Bringing Down the House
Directed By:  Adam Shankman
Written By:  Jason Filardi
Starring:  Steve Martin, Queen Latifah, Eugine Levy, Jean Smart, Joan Plowright, Missi Pyle, Betty White
Rated:  PG-13 (language, sexual humor, drug material)
Running Time:  105 Min.

    New, this season, it's the sit-com that everybody's talking about! He's white, she's black, and they don't get along! Yes, Steve Martin and Queen Latifah are Bringing Down the House! Not raunchy enough for FOX, not hip enough for The CW, and just too darn long for any of the real networks, this sit-com can only be endured on home video. 
    You probably already know from the commercials, but here's the situation. Steve Martin plays Peter Sanderson, an uptight, divorced white guy who makes a date with a woman he meets in an internet chat room. He assumes that she is white, blonde, and perky. Naturally, he assumes wrong.       
    His date turns out to be Charlene Morton, a convicted felon played by Queen Latifah. She needs a lawyer to help clear her name, and, luckily for her, Sanderson is one. Put simply, a more fitting title for this little gem would be You've Got Bail. Merriment in the form of gross misunderstanding and cover-up follows with nearly imperceptible results. To add to this stereotypical melee, poor Peter has a neighbor, a client, and an ex-sister-in-law who all seem to be stuck in the '60s - - the 1860's, that is. These three characters are so incredibly bigoted that they skip right past 'offensive' and enter the realm of 'just plain embarrassing'. The one thing that I'm fairly certain they weren't was 'funny'. Peter must, of course, hide Charlene's true identity from them, or die trying. Throughout it all, the 'comedy' portion of this sit-com seems to be missing in action.
    Now, I realize that Bringing Down the House is not meant to be a great work of cinema, but even a silly comedy should at least have the decency to not insult the intelligence of its audience. The poor writing and horrible racial stereotyping presented here does just that. The white characters are all unbelievably ignorant or naive, and the black characters are all criminals. What's worse is that, by the end of the movie, none of this has changed.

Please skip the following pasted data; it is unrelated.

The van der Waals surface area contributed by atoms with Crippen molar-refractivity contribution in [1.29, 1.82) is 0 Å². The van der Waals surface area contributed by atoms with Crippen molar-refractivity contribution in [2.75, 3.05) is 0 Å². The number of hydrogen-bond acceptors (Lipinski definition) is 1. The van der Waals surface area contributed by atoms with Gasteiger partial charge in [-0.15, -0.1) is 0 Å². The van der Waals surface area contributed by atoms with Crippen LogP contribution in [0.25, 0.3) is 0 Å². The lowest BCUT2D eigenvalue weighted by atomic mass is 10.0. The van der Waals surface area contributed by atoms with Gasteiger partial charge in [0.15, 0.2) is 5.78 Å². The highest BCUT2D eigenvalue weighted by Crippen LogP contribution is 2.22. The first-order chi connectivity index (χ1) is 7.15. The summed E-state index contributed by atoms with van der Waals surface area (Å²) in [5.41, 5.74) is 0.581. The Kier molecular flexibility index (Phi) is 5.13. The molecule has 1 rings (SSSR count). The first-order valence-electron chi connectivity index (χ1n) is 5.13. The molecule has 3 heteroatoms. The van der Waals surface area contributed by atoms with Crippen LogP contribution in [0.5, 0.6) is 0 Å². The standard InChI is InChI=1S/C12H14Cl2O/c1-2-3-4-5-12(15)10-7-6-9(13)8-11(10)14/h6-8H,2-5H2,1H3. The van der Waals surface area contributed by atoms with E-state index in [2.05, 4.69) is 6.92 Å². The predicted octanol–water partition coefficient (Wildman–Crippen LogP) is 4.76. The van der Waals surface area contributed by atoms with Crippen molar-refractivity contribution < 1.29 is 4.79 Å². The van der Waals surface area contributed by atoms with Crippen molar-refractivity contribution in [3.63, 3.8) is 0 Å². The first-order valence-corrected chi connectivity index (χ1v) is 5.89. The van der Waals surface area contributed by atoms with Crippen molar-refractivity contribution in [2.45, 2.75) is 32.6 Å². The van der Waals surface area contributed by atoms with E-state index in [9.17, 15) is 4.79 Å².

I also have nothing against ethnic humor. When it is imaginative, relevant, and funny, it is humor in its earliest, most powerful form. After all, the ability to laugh at our differences and ourselves, and, in turn, break down the racial and cultural barriers that separate us from one another, is crucial to our survival together on this planet. 
    Come to think of it, a great example of this is Mr. Steve Martin, himself! He is a true genius in the ways of ethnic stand-up humor. In fact, Steve's entire pre-Hollywood stand-up act was based on being the superlative 'white guy'. While the whiteness of his hair may have been a coincidence, the whiteness of his suit surely was not. With his hilariously mundane ramblings and corny magic tricks, he embodied the caucasian ideal. He would often appear onstage, desperately attempting to live up to the white man's standard for beauty by wearing a pair of Playboy Bunny ears. Other times, he would jokingly adorn himself with an arrow through his head, knowing full well that this was the gruesome fate that befell many a palefaced American settler during the 1800's. Were that not enough, he would then couragously take the term 'happy feet' to its literal extreme, showing that, when the conditions were just right, a white man could, in defiance of all logic, dance. And, for the visually impaired, his trusty banjo was always at the ready. Could there be anything more 'white' than that? I don't think so. Is it any wonder, then, that such a giant of insightfully subtle ethnic mirth would begin his feature film career in The Jerk, playing the son of a black sharecropper? Of course not! Okay, perhaps I may be over-analysing Steve's comedic method just a bit. If that's so, well... excuuuse meeee!
    I was really hoping that Bringing Down the House would mark Steve Martin's return to his proud roots, but sadly, it didn't. Rather than wasting your time with this shameless cinematic backstep for race-relations, just watch South Park or Dave Chappelle's show instead. You'll be glad you did.
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A.J.'s Place - Main Menu
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Review first published
March 11, 2003
A.J.'s Rating: ZERO (A big-ol' white doughnut, dipped in chocolate)